French technician adjusting the projector for the next scene.
The film industry in Cambodia is booming. Amid the growing number of Khmer films,
producers are arriving from as far away as France and California. At least five foreign
producers shot films in Cambodia during the last three years.
Filmmakers are attracted by the exotic landscape and people, says Som Sokun, director
of the Department of Cinema and Cultural Diffusion in the Ministry of Culture and
Fine Arts (MoCFA) which provides technical assistance to those wishing to make movies.
"Cambodia is a studio," he says. "It is alive and natural....The people
come to film here because the country is at peace with natural scenery and resources."
Even the big Hollywood studios have cast Cambodia as the setting for their cinematic
Blockbusters such as Tomb Raider, produced by Paramount Pictures, brought Angelina
Jolie to the temples of Angkor Wat in 2000. A soon-to-be-released movie about twin
tiger cubs, The Two Brothers starring Guy Pearce, was shot with remote hill tribes
in Mondolkiri in 2002. It will reach audiences later next year. And more are on the
way, says Sokun.
According to cast members on the set for The Two Brothers, Cambodia may host the
next installment of the Indiana Jones series staring Harrison Ford.
However, Cambodia presents some major difficulties for filmmakers. Because it lacks
advanced film equipment or props, producers must either import equipment from Thailand
or ship it from their home country. As a result Cambodian cinema is rarely up to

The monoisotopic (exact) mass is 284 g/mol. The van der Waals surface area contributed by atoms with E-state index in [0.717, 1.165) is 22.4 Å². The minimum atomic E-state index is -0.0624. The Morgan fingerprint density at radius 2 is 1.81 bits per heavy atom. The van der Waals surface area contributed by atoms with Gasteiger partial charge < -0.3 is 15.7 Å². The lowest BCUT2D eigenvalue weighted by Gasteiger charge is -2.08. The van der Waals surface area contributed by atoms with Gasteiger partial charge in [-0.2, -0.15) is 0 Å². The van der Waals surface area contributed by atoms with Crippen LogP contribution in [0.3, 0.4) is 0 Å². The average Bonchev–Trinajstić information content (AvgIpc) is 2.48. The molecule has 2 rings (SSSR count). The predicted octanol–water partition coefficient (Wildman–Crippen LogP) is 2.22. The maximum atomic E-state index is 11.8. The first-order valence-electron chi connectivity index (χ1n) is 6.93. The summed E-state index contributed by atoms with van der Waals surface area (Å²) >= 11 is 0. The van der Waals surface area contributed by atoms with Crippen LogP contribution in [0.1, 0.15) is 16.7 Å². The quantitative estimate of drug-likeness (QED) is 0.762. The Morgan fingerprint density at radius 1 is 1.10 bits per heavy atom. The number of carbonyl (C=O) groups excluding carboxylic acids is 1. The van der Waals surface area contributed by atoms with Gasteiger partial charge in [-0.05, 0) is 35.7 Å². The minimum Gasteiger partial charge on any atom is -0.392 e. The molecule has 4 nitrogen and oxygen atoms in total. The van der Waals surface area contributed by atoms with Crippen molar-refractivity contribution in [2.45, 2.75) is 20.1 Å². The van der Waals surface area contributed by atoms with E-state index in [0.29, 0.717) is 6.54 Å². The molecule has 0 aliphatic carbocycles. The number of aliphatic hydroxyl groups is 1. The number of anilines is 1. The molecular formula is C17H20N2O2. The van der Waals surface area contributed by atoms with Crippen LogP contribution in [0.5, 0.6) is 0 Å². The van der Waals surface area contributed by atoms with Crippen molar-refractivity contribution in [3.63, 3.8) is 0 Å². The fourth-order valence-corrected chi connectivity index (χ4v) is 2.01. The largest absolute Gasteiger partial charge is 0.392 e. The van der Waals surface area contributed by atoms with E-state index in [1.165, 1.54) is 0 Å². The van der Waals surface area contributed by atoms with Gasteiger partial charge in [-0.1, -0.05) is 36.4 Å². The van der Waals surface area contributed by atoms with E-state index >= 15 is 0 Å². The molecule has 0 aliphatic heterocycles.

And the domestic film industry remains just a small part of what an average Cambodian
sees in the theaters and on television. Most of the media is dominated by foreign
After 1979, Thai shows began to air on local TV channels and Thai films were shown
at the local cinemas. That changed immediately after the January 29 anti-Thai riots.
Local TV stations are now showing more Chinese and Indian movies.
The government has officially begun encouraging Khmer filmmakers to develop modern
filming techniques and produce more Khmer films, according to officials in the MoCFA.
One of the most famous Khmer producers is Rithy Panh who released S21: The Khmer
Rouge Killing Machine in 2002. He is the creator of five films, including The People
of the Ricefields, which appeared at the Cannes Film Festival in France in 1994.
He is one of the handful of filmmakers helping to resurrect cinema after the Pol
Historically, Cambodia supported a thriving film industry.
Before the Khmer Rouge seized Phnom Penh, many aspiring filmmakers attended cinema
school in France at the former Institut des Hautes Etudes Cinematographiques.
The Paris school, renowned for graduating innovative filmmakers such as Rithy Panh,
produced several directors who later collaborated with King Norodom Sihanouk on various
films in the 1950s and 1960s. Sihanouk, called by some the father of Cambodian cinema,
directed and produced 15 films including Rose of Bokor and Revoir Angkor... et Mourir.
Speaking about his movies in 1995 at the 5th World Festival of Cinema in Brussels,
the King said "the star of my films is never an actor, it is [always] Cambodia".
That all disappeared with the arrival of the Pol Pot regime in 1975. It wasn't until
1979 with the arrival of the Vietnamese that the newly reconstituted Ministry of
Culture and Fine Arts created a department of cinema.
"At the beginning, there was nothing," says Sokun. "We developed with
the help of the Soviet Union."
The Soviets provided projection equipment and assistance, a reversal from when the
United States Information Service provided training for producers and technicians
in the 1950s to produce documentaries as propaganda against communism.
French actors Isabelle Carré and Jacques Gamlin rehearsing a scene.
But Sokun says that Soviet aid thirty years later allowed the government to re-establish